How does my child join Kinship?

Youth age 6-17 not living with both parents anywhere in Morrison County or greater Long Prairie are eligible to join Kinship. The parent and child attend an orientation, and then complete an application and have a screening interview with Kinship staff. Once accepted, the youth is welcome to participate in all Kinship activities, and is placed on a waiting list to be matched with a volunteer. Boys are matched with men, girls with women. Married couples, individuals and whole families serve as mentors through Kinship. All matches are made based on shared interests, hobbies and geographic location. The mentors in Kinship are not professional social workers. They are screened volunteers who have a sincere interest and concern for youth, and spend time with the kids because they want to, not because they are paid to. For that reason, a child with extreme needs may be beyond the scope of the mentoring services provided by Kinship staff & its volunteers.


A Kinship Match

Once matched, the youth and mentor begin a journey of friendship. A minimum of four hours per month is spent together doing no or low cost, everyday activities, such as going for a walk, playing catch, visiting, doing yard work together, hobbies, etc. It is being together that will develop a friendship. The Kinship office contacts the youth, parent and mentor on a regular basis to check on progress and to address any concerns. After a three month trial period, matches are encouraged to stay together for at least a year. Kinship's longest running match has been together since 2001!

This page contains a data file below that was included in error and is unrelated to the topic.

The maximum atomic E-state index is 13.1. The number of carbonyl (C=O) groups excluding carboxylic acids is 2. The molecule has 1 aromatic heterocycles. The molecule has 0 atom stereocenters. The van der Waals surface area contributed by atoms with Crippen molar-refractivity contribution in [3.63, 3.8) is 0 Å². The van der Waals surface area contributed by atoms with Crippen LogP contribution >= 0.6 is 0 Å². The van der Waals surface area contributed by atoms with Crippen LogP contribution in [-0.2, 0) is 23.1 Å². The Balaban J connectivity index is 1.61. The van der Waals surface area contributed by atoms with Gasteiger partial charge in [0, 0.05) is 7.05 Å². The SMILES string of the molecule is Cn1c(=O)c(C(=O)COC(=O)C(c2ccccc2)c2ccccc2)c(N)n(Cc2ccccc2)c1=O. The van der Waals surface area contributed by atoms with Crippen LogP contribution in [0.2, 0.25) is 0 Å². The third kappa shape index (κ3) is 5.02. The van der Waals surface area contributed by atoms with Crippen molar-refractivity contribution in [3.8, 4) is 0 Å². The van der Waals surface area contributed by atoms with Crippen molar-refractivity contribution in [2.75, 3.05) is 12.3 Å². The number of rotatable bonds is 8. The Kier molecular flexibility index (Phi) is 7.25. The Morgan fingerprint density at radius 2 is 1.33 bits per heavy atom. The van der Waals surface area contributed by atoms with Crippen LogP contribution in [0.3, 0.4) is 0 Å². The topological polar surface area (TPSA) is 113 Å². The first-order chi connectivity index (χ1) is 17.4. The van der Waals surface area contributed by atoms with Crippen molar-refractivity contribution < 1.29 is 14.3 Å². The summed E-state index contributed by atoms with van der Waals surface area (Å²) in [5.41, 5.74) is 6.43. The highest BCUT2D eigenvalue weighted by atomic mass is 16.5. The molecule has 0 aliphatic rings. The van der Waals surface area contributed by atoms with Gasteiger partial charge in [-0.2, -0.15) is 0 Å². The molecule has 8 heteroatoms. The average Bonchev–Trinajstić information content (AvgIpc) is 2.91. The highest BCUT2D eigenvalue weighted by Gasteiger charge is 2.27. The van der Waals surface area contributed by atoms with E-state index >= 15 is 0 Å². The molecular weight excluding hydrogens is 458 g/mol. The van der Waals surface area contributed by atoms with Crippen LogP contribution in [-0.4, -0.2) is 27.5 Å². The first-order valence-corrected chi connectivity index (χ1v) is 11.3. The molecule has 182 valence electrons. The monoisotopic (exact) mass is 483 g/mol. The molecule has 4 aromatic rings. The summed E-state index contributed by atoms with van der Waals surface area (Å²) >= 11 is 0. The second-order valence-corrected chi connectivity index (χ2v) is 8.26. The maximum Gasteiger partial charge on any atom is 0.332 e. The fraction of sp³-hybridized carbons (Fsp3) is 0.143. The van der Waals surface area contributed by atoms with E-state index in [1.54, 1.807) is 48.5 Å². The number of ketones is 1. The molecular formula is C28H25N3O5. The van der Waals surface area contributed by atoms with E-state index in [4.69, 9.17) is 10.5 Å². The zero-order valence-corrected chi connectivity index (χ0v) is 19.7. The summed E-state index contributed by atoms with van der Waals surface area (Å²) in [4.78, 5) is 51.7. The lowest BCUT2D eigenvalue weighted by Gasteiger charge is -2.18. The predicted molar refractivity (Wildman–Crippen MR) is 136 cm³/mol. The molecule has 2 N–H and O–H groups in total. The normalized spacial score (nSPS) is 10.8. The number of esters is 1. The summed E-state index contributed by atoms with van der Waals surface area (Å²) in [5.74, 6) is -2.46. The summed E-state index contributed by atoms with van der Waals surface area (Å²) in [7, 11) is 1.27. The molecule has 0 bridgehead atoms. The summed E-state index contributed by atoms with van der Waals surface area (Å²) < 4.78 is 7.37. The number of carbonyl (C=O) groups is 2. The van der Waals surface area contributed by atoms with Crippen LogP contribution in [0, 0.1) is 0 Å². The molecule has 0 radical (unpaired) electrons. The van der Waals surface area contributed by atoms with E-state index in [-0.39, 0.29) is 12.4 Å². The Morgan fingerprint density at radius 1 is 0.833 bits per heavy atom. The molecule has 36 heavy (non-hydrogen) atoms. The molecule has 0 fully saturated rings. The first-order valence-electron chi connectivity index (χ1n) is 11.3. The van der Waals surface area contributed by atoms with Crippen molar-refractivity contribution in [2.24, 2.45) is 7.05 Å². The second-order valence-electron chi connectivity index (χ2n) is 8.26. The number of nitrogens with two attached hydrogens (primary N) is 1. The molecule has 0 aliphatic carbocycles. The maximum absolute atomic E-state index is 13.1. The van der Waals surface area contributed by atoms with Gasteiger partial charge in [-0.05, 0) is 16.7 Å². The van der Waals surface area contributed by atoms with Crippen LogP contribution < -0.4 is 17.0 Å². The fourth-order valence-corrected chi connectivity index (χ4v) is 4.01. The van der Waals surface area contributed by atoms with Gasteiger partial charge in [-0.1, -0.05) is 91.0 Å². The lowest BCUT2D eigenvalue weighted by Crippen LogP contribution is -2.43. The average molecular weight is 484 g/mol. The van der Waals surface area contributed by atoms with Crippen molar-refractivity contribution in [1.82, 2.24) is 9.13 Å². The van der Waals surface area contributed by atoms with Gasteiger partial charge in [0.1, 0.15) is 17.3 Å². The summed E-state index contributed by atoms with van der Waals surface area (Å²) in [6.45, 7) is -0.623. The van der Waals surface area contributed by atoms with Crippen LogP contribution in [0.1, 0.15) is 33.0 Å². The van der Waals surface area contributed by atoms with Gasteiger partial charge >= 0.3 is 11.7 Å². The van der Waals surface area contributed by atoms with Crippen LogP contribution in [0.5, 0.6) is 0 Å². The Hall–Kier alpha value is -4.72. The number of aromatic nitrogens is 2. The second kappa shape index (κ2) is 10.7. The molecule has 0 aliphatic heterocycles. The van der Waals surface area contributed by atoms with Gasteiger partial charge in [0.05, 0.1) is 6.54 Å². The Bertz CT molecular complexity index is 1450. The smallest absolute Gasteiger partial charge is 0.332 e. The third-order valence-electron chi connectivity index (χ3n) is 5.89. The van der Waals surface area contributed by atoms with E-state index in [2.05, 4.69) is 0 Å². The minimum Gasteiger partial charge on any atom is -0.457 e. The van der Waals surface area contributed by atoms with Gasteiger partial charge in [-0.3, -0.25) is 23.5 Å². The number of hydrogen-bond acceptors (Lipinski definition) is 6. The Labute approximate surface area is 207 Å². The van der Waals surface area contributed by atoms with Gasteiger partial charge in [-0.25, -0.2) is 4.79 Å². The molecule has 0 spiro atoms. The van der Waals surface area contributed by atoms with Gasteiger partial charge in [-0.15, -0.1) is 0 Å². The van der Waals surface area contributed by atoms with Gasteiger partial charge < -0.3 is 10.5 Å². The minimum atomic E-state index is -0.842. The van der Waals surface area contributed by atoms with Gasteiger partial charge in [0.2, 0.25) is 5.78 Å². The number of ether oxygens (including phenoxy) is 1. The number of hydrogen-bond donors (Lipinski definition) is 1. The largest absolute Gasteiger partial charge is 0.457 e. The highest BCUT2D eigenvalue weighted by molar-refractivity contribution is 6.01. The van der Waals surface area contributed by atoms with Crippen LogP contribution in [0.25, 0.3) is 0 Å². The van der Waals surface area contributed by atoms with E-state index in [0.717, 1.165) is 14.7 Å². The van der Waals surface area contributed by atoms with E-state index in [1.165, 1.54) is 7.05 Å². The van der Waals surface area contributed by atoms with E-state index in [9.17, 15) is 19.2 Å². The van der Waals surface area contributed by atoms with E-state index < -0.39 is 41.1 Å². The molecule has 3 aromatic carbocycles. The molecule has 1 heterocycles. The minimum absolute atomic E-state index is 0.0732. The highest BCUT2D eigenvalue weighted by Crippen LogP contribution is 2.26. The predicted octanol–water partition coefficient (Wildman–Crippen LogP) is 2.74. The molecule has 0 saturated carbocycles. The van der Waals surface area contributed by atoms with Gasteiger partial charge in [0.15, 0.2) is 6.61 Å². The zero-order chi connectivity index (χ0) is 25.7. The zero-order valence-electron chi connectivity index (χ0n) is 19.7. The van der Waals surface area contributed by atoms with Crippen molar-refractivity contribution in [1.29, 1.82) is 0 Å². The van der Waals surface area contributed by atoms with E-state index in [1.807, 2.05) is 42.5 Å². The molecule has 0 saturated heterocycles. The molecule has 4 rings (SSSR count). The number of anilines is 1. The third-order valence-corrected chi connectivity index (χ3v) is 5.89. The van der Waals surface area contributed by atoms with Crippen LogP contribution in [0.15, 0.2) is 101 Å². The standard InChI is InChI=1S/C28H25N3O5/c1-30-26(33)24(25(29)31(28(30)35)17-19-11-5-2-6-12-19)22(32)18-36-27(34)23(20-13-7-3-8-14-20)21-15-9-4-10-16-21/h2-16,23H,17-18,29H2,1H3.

Why a Mentor

Growing up is tough. Many kids don't live with both parents and spend considerable amount of time alone, or with friends & siblings as mom or dad are busy working, going back to school, sometimes struggling to make ends meet. Sports or activities, when they are possible, provide opportunities, but not necessarily the wise counsel of a caring adult. Kids need more than food, water, shelter, space, video games and movies to survive. This need is not new; it has existed since the beginning of mankind. However, over the years as families got smaller and more independent, the natural role models and mentors (i.e. extended relatives, neighbors, pastors & teachers) became more absent. So in steps formal mentoring programs like Kinship. A Kinship mentor serves as an adult friend, a role model and a consistent positive influence.


Kinship Activities

Kinship activities are planned each month to provide an opportunity for all Kinship youth (matched or unmatched) and volunteers to get together and have fun. These activities are provided at no cost. Most activities are either held at or begin at the Kinship office. Look under the Kinship Happenings tab for a description of current activities.